Wednesday, November 11

An Austen Man is Hard to Find

I'm pretty sure Jane Austen was a time-traveler.

How else could her stories be obviously 18th century and yet still so accurately reflective of our modern-day dramas?

Consider Mr. Elton from Emma. Haven't we all known that I'm-God's-Gift-To-Women guy who just can't imagine why you wouldn't be honored – no, indeed, flattered – to go out with him? Wait...you were just being nice? What? You're not interested? Oh well, no big deal, he'll just keep hunting until he finds a female desperate enough to accept his – Oh look! He's already changed his relationship status on Facebook.
And surely we've all known a Lydia Bennet – she is the 18th century definition of a basic white girl. I can guarantee if Pride & Prejudice (to ampersand or not to ampersand?) were set during modern times, Lydia would have an on fleek Instagram feed covered in the latest Starbucks fraps and just crawling with adorable officers for every last #mcm. And heaven forbid she would EVER miss Selfie Sunday.

I often find myself relating to Knightley when he learns of Frank Churchill's happy situation after playing with everybody's emotions and being dishonest to all: “He has used every body ill – and they are all delighted to forgive him. He is a fortunate man indeed!”

Sigh. Life seems really unfair sometimes, doesn't it, Knightley?

The list goes on and on.

I don't know if this is just me (I certainly HOPE it's not just me), but every time I read an Austen novel or watch one of the film adaptations, I find myself comparing all of the characters' conflicts and squabbles and relationships to ones that I know in real life, and vice versa. The closeness of the comparisons is sometimes almost scary. Normally I do it just for entertainment and I'm able to keep it fun and harmless. However, in one aspect I have discovered that comparing my life to a Jane Austen novel can be very, very dangerous.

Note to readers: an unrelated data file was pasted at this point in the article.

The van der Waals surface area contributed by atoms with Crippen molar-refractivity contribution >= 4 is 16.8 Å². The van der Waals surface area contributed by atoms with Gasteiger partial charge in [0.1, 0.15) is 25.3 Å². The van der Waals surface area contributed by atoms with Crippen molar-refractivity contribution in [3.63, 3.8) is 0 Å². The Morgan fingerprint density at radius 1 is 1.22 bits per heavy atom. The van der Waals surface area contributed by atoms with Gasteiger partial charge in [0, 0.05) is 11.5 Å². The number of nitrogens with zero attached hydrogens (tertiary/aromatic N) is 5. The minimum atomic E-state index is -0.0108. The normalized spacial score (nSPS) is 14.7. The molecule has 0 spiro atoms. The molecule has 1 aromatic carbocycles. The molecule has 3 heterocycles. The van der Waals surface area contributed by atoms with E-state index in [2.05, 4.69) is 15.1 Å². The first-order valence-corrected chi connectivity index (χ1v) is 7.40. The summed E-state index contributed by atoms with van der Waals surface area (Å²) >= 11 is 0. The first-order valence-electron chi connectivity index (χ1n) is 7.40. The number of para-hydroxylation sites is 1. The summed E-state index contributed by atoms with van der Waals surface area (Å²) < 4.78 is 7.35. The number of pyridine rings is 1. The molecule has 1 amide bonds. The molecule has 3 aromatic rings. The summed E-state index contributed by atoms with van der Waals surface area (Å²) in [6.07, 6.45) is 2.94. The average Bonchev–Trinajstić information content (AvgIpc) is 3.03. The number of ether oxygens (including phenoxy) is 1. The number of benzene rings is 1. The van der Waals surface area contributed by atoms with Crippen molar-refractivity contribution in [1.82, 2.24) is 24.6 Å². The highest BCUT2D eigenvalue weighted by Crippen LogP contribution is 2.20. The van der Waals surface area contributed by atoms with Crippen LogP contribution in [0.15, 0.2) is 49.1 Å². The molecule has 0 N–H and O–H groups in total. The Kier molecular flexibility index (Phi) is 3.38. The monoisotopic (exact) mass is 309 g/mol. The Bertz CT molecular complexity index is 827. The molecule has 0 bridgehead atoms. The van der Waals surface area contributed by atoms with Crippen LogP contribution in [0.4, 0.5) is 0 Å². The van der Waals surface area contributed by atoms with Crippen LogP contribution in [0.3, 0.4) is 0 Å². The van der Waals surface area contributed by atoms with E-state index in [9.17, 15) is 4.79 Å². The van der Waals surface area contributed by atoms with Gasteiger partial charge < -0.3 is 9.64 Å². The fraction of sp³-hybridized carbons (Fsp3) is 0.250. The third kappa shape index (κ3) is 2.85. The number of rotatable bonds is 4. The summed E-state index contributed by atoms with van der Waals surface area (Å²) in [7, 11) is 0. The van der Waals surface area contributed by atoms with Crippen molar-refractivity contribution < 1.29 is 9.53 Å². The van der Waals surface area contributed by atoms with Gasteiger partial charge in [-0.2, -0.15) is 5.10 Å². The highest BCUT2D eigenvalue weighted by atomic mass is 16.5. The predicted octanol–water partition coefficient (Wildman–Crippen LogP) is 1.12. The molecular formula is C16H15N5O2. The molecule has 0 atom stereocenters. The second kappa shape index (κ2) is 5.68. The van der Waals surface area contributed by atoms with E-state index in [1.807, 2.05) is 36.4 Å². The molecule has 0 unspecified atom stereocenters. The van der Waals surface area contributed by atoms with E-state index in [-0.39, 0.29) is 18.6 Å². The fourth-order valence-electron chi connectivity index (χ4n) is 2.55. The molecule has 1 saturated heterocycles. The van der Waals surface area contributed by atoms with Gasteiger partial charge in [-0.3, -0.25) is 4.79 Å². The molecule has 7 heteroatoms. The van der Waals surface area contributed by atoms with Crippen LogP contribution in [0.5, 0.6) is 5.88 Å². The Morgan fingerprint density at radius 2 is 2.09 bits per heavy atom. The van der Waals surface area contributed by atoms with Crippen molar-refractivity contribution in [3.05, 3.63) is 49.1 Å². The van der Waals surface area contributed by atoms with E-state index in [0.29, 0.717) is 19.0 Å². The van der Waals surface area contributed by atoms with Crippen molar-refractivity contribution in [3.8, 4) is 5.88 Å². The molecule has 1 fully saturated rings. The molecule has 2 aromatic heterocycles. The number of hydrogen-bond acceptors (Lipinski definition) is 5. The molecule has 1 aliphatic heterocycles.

Because what do you do when Darcy turns out to be Willoughby?

One of the things that makes Jane Austen's novels so enjoyable is her ability to create most excellent male protagonists – the heroes (or villains, in some cases).

Austen men are ruggedly handsome, chivalrous, kind, well-dressed, eloquent in speech and writing, and most importantly – single and in possession of a good fortune. (Or at the very least, some combination of at least two of those qualities.)

Unfortunately, my bestie Jane apparently had her share of encounters with boys who are just downright not nice. From the players to the snobs to the even worse snobs, she has all these guys pegged.
Fitzwilliam Darcy is possibly the most famous of all of Austen's male heroes. I'm honestly a little confused as to why he's so popular, because obviously Frederick Wentworth is far superior a man. But I digress; either way, Darcy is considered to be sort of the ideal brooding stoic. So I'm not sure if all the girls who go on and on about how wonderful he is are just blissfully ignorant of that or what, but let's just say that I doubt Darcy would deal well with “Babe, we need to talk.”

But at least Darcy realized his mistakes and fessed up to them. He managed to set his pride aside and admit that he was wrong and that he had used Elizabeth ill. Even though Darcy's first priority initially appears to be himself, it soon becomes clear that his duty is to honor first of all. He may have made some mistakes, but he made them while trying to do the right thing, not while trying to further advance himself.